Colorful is not an easy anime to digest. The episodes are fast-paced, experimental in animation and sound and music. The show is rather ambiguous as to whether it supports the themes it deals with or not. I enjoyed it precisely because it was underplayed and realistic. With that out of the way, a film does not need to be melodramatic to be powerful or moving in its content. This little boy Makoto, well, let’s just say I don’t envy him. Upon death, a wayward soul is given a second chance to “get it right” by returning into the body of a 14-year-old Japanese boy who tried to commit suicide, and must discover the reason for the attempt to avoid disappearing again.
Colorful is a bittersweet character-driven story, as it follows Makoto Kobayashi, who has just committed suicide and is watched over by a neutral spirit. The soul must figure out what his greatest sin and mistake in his former life was before his time limit in Makoto’s body runs out. He also has a number of other lesser duties he must complete, such as understanding what led Makoto to commit suicide in the first place and learning how to enjoy his second chance at life. The narrative goes through subtle shifts from the struggle against the world you find yourself in and raging against the people there, to learning to see that the world isn’t just one thing, that people themselves cannot be defined by one thing – and sometimes all you need is one person to talk too, someone who doesn’t expect anything and who doesn’t need anything, who is just willing to be beside you, a friend.
There is a reveal towards the end of the film that, though some may foresee, I thought was the perfect way to the end the film. message of “Keep Calm and Carry On” really. The art style is suited to the subtle tone and is more ‘realistic’ with softer colors. Similar to the work of Makoto Shinkai, Colorful beautifully reflects the true-to-life environments in which it so accurately portrays. It really is no surprise that internationally, it received the Audience Award and Special Distinction prize at the 2011 Annecy International Animated Film Festival.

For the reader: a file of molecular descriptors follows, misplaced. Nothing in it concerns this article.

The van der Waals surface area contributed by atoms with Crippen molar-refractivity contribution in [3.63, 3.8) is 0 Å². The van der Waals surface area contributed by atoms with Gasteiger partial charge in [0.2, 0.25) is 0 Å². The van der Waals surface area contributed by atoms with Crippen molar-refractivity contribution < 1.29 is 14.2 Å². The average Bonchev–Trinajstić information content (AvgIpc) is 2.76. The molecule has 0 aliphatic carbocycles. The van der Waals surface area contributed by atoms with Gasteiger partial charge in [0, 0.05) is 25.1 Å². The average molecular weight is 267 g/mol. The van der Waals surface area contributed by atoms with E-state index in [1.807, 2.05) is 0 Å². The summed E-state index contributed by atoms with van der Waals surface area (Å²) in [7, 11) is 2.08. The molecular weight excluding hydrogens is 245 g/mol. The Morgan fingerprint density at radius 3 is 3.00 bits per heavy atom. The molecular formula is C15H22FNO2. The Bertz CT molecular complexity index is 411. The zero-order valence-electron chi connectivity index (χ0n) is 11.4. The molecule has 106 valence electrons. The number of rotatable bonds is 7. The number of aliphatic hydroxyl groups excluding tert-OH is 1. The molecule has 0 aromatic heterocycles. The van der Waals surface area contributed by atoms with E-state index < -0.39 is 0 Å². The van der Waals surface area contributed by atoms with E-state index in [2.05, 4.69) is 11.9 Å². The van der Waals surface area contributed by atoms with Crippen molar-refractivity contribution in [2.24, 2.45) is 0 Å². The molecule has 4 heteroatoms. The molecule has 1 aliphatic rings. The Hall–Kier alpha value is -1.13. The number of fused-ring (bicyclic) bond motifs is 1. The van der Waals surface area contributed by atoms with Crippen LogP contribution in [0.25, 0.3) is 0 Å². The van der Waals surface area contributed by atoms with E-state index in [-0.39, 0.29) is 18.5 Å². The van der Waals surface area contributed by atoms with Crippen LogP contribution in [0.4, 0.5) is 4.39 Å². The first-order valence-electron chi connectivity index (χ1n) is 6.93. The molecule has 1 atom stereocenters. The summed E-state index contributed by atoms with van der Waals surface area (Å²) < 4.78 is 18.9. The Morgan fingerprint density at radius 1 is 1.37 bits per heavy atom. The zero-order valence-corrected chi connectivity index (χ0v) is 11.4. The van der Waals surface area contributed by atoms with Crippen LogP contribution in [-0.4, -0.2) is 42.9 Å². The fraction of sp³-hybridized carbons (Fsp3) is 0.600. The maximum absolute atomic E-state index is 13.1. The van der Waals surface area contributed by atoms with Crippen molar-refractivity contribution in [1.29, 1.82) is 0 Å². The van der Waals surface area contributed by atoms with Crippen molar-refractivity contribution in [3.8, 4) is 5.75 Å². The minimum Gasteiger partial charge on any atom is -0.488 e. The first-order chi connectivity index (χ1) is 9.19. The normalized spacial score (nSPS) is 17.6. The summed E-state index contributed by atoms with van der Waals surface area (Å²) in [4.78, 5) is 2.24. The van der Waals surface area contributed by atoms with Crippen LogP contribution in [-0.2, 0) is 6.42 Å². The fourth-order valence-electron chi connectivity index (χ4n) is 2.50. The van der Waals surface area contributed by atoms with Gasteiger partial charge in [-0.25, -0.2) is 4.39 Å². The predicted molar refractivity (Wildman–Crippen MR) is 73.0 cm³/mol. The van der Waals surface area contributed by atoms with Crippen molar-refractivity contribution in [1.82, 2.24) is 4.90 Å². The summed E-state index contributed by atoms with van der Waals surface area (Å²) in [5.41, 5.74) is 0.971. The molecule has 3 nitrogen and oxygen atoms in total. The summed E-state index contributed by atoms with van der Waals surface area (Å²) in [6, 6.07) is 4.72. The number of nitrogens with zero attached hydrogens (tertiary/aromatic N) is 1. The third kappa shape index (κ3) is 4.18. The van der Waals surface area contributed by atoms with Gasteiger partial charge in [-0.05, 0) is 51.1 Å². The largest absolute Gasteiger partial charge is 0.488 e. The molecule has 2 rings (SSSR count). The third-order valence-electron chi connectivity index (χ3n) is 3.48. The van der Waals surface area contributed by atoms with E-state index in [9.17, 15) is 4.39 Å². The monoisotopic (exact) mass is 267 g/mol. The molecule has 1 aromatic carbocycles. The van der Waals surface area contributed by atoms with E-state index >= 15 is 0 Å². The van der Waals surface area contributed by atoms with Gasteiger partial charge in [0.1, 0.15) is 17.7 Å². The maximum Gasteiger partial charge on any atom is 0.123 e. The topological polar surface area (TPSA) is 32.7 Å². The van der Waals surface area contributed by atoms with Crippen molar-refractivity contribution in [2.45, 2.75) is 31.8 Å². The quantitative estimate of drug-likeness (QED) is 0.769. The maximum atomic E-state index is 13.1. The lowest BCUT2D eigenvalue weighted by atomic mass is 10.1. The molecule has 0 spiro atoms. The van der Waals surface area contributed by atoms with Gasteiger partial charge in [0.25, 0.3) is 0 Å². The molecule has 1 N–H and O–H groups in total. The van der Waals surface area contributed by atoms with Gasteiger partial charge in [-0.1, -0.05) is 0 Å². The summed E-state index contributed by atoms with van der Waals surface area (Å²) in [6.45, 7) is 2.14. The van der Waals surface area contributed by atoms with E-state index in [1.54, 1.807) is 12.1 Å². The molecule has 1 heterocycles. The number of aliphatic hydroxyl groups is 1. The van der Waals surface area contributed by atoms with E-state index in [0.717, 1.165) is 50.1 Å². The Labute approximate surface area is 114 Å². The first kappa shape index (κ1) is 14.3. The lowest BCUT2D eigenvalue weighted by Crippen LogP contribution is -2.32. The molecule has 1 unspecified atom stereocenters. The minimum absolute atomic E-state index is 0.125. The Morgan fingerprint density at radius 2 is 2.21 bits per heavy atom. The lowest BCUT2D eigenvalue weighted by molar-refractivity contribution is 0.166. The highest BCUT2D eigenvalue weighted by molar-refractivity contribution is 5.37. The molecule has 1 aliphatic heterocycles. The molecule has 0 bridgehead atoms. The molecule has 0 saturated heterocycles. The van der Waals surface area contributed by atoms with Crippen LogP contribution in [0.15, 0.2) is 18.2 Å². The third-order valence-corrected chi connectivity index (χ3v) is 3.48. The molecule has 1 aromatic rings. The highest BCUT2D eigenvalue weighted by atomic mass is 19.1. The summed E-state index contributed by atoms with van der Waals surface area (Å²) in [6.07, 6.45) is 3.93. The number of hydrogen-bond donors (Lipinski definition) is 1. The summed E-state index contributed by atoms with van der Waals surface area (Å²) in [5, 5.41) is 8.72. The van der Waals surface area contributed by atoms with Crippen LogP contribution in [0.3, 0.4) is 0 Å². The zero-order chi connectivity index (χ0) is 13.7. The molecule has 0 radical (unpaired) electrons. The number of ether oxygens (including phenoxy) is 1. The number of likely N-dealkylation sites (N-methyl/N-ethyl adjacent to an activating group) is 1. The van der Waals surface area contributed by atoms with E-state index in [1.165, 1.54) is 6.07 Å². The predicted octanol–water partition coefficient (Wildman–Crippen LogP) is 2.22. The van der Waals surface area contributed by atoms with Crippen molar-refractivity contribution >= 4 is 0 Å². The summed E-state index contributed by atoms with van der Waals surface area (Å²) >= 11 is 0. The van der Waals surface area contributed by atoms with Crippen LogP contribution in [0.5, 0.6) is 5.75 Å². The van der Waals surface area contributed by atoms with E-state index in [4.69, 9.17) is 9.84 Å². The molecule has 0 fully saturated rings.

Moreover, the attached AMV (Anime music video) above is a nice companion piece for the deeper meaning behind the film. This is an AMV about suicide and how problems at home and school can effect people. I thought that by attaching this video, then maybe others can take a step back and think about their lives. “Is it really worth it?” “Is death the only option?” I don’t think so. Hopefully anyone who is currently feeling in that way will change their mind before it’s too late. If you’re looking for escapism or that magic quality you usually get in slice-of-life movies, you won’t really find it here. This is more of an important film, rather then a good one, and these particular animes are always hard to score. I appreciate the effort involved and hope you all seek this one out. Colorful is a substance dedicated to the Japanese 14-16 youth, but it can easily be understood and liked by an adult.